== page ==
In the Spring of 1989, Cherry and I were renting a floor in a house situated on the Hartford/West Hartford line. While we were planning our September wedding, my ‘snowbird’ grandparents, Herb and Betty, were returning to Essex from Fort Lauderdale.
Shortly after their return, my grandmother, was hospitalized with a heart condition related to a childhood bout of Scarlet fever.
As I sat beside Gramma in the hospital, she was served a ‘low salt’ meal. She wouldn’t eat it. She tried a little bit and spit it out saying that, without salt, it was tasteless. I noticed that the staff had mistakenly left a packet of salt tucked under her plate. Concerned that Gramma would find and use the salt to the detriment of her health, I slipped the salt packet into my pocket.
The next morning, I received a call that my grandmother had passed away. My penpal that had lived through the times of the Spanish Flu pandemic, the Great Depression and two World Wars was gone. To this day, I still have her letters and regrets that I hadn’t sprinkled salt all over one of her last meals.
A few weeks later, my family surprised me with a 30th birthday party. I spent much of that party playing horseshoes with my grandfather. As usual, he puffed on a cigar and tried to psych me out by blowing smoke towards me and talking smack. It was one the best days of my life.
Shortly thereafter, my grandfather and I spent the day in Essex. We walked around the marina where he still sold boats at 83 years of age. We grabbed lunch in one of his favorite restaurants where Herb was a bit of a local icon.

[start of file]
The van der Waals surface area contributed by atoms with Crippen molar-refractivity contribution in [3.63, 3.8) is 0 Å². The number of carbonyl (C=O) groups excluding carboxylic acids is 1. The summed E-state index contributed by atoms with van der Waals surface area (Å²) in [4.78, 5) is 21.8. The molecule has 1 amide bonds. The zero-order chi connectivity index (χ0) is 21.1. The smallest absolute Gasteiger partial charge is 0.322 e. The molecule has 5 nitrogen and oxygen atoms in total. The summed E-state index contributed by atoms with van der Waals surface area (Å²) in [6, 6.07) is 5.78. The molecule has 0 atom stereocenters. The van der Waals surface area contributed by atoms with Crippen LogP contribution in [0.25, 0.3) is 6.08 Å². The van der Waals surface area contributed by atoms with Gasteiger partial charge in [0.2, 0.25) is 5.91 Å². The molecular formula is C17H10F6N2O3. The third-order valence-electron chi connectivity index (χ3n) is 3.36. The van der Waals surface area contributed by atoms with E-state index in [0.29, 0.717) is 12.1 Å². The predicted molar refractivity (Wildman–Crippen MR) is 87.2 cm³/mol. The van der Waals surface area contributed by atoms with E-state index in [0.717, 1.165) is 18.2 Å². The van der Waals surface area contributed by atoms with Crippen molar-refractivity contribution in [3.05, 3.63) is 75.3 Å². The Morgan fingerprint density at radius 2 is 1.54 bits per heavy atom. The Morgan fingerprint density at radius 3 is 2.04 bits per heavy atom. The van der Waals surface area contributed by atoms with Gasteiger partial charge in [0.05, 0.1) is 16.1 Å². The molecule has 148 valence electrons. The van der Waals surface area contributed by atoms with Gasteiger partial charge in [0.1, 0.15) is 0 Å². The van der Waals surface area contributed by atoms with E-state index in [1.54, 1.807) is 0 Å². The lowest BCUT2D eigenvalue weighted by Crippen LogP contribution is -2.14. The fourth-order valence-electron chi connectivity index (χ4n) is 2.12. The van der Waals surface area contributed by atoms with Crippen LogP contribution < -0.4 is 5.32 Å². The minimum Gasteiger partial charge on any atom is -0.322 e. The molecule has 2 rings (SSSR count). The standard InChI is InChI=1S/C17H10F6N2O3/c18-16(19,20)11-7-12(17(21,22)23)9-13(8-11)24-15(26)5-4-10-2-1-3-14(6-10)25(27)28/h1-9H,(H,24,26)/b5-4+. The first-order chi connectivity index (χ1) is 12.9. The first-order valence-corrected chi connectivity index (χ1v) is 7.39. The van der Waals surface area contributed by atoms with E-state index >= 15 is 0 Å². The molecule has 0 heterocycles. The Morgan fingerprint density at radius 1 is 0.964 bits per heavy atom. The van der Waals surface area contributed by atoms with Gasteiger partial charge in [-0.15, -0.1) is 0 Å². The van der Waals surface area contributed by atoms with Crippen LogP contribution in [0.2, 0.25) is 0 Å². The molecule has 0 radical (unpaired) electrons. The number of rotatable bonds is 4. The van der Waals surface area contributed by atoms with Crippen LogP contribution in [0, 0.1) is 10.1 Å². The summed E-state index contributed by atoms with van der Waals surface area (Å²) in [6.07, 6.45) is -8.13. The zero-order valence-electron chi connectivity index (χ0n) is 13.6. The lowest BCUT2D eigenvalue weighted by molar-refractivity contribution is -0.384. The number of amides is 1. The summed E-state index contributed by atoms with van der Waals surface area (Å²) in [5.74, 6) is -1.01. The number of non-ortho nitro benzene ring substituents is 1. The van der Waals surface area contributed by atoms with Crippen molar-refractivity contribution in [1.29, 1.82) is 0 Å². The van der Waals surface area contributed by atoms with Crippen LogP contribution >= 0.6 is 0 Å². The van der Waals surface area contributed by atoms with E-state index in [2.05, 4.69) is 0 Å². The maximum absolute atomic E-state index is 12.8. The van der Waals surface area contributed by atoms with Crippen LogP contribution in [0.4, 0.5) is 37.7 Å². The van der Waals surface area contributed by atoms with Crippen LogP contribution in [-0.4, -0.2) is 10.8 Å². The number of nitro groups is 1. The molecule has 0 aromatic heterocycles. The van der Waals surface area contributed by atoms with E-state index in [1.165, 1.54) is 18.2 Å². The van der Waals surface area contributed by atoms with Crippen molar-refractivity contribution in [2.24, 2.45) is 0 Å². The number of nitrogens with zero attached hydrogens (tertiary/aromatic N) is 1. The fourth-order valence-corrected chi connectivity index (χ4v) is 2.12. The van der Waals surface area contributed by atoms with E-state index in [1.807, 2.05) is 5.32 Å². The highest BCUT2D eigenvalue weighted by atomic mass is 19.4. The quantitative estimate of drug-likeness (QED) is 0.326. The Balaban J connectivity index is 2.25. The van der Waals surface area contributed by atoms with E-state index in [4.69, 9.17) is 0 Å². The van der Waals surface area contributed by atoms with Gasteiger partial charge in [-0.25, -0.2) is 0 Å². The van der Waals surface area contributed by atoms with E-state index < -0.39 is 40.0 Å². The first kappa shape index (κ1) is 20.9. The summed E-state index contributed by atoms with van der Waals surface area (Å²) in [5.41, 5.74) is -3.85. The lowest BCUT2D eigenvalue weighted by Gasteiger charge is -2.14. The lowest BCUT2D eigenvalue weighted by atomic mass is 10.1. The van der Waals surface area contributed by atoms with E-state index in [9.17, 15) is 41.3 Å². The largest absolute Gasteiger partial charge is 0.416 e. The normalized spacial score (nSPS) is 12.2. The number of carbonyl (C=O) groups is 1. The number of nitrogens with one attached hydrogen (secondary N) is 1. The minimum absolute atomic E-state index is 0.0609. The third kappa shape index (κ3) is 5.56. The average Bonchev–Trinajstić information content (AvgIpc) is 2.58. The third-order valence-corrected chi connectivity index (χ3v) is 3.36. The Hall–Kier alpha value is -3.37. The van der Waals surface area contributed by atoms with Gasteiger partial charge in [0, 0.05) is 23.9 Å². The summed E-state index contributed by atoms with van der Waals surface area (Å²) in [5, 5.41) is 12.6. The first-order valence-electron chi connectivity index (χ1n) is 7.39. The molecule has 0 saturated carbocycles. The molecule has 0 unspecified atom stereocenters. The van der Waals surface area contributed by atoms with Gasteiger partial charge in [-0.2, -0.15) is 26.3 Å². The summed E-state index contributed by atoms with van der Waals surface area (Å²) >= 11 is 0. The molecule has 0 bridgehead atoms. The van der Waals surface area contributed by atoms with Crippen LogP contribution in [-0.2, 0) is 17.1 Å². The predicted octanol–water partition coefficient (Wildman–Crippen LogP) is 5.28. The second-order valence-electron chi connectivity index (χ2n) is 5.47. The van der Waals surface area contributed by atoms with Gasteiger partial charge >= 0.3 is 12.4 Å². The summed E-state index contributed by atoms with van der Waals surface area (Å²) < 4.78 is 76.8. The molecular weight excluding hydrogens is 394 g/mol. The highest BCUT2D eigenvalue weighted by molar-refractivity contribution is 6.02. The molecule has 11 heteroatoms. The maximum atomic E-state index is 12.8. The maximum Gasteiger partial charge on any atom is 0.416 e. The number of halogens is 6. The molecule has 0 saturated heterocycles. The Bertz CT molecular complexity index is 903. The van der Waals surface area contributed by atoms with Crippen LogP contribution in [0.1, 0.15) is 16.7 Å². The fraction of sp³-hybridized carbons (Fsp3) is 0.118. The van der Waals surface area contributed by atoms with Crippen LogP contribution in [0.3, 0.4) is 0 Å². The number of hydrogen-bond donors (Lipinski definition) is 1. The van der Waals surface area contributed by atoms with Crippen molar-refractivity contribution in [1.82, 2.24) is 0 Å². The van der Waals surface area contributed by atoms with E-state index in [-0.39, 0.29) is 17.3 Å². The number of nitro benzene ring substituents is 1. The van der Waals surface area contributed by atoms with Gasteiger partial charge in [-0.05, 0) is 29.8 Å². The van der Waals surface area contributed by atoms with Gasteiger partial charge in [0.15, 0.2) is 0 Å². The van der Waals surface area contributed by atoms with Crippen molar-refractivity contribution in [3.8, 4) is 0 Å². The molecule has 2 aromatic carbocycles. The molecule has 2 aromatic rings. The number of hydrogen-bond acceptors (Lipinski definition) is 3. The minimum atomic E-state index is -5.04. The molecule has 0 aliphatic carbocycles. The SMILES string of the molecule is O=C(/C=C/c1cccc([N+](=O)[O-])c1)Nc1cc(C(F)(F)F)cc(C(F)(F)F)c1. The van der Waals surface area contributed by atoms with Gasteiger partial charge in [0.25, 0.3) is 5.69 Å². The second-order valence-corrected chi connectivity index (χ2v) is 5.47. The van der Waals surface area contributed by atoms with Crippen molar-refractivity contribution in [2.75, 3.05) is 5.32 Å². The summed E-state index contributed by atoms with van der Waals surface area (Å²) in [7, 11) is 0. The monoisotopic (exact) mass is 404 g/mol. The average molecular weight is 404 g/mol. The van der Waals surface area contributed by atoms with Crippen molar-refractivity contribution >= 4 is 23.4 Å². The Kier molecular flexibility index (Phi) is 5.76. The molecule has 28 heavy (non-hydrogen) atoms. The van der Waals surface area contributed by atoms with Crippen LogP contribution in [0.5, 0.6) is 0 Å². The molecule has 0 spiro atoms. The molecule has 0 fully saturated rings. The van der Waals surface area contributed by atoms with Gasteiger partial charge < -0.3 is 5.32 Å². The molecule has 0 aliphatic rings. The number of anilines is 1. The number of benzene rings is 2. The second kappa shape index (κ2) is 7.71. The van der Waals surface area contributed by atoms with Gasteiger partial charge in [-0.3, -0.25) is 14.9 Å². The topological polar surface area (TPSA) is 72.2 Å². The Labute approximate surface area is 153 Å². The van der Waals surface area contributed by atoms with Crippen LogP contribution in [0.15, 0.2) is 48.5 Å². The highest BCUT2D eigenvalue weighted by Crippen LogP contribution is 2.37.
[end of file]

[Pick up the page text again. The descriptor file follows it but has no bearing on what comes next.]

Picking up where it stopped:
Afterwards, we went to his home to watch his beloved Yankees beat up on my Orioles. He sat in his favorite chair and I sat in my grandmother’s. He told stories and poked fun at my team’s dismal play as he smoked his pipe and munched on peanuts.
When the game ended, he asked whether I could stay the night. Since it was a Sunday night and Cherry was alone, I told him that, unfortunately, I couldn’t.
The next day at work, I received a call that my grandfather had died overnight. My father had gone to see him and found him still sitting in his favorite chair.
Cherry and I were married that September. I’d imagined that amazing day would include my grandparents. I’d hoped to celebrate with them and to make them proud. Life is like that. Your dreams don’t always come true, but you can learn from them and I did.
My grandparents were married for over 60 years, but my grandfather, Herb, only survived a couple months without his lifelong companion, Betty. It was often said that he died from a broken heart. I believe that to be true.
These days, I will sometimes find myself thinking about where I’d be without Cherry. Would I be able to exist without someone who was done so much for me, does so much for me and means so much to me?
Those of you that know Cherry are aware of what a kind and generous soul she is. Imagine how lucky I am to have had her walk into my life 35 years ago.
Happy anniversary and thank you CherBear. Love you to the moon and back.